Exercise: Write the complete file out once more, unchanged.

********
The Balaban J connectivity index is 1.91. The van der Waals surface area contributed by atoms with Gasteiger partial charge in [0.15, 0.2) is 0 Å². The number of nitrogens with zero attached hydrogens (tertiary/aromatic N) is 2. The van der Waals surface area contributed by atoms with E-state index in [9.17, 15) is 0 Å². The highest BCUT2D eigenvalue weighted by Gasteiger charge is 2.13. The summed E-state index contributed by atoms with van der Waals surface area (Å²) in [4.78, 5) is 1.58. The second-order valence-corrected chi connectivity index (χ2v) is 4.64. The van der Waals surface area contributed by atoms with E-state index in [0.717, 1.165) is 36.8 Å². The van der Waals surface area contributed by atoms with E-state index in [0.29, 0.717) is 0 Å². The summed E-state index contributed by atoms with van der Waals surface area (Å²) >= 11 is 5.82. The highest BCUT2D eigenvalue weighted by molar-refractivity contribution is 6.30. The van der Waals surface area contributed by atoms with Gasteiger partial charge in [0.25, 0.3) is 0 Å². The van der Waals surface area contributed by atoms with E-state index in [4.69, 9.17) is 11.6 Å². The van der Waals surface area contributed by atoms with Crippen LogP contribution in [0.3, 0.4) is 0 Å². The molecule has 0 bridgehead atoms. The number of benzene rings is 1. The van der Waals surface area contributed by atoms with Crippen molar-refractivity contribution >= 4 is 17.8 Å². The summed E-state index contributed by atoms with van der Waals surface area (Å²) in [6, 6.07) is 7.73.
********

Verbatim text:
The Balaban J connectivity index is 1.91. The van der Waals surface area contributed by atoms with Gasteiger partial charge in [0.15, 0.2) is 0 Å². The number of nitrogens with zero attached hydrogens (tertiary/aromatic N) is 2. The van der Waals surface area contributed by atoms with E-state index in [9.17, 15) is 0 Å². The highest BCUT2D eigenvalue weighted by Gasteiger charge is 2.13. The summed E-state index contributed by atoms with van der Waals surface area (Å²) in [4.78, 5) is 1.58. The second-order valence-corrected chi connectivity index (χ2v) is 4.64. The van der Waals surface area contributed by atoms with E-state index in [0.717, 1.165) is 36.8 Å². The van der Waals surface area contributed by atoms with E-state index in [0.29, 0.717) is 0 Å². The summed E-state index contributed by atoms with van der Waals surface area (Å²) >= 11 is 5.82. The highest BCUT2D eigenvalue weighted by molar-refractivity contribution is 6.30. The van der Waals surface area contributed by atoms with Gasteiger partial charge in [0.25, 0.3) is 0 Å². The van der Waals surface area contributed by atoms with E-state index in [4.69, 9.17) is 11.6 Å². The van der Waals surface area contributed by atoms with Crippen LogP contribution in [0.3, 0.4) is 0 Å². The molecule has 0 bridgehead atoms. The number of benzene rings is 1. The van der Waals surface area contributed by atoms with Crippen molar-refractivity contribution >= 4 is 17.8 Å². The summed E-state index contributed by atoms with van der Waals surface area (Å²) in [6, 6.07) is 7.73.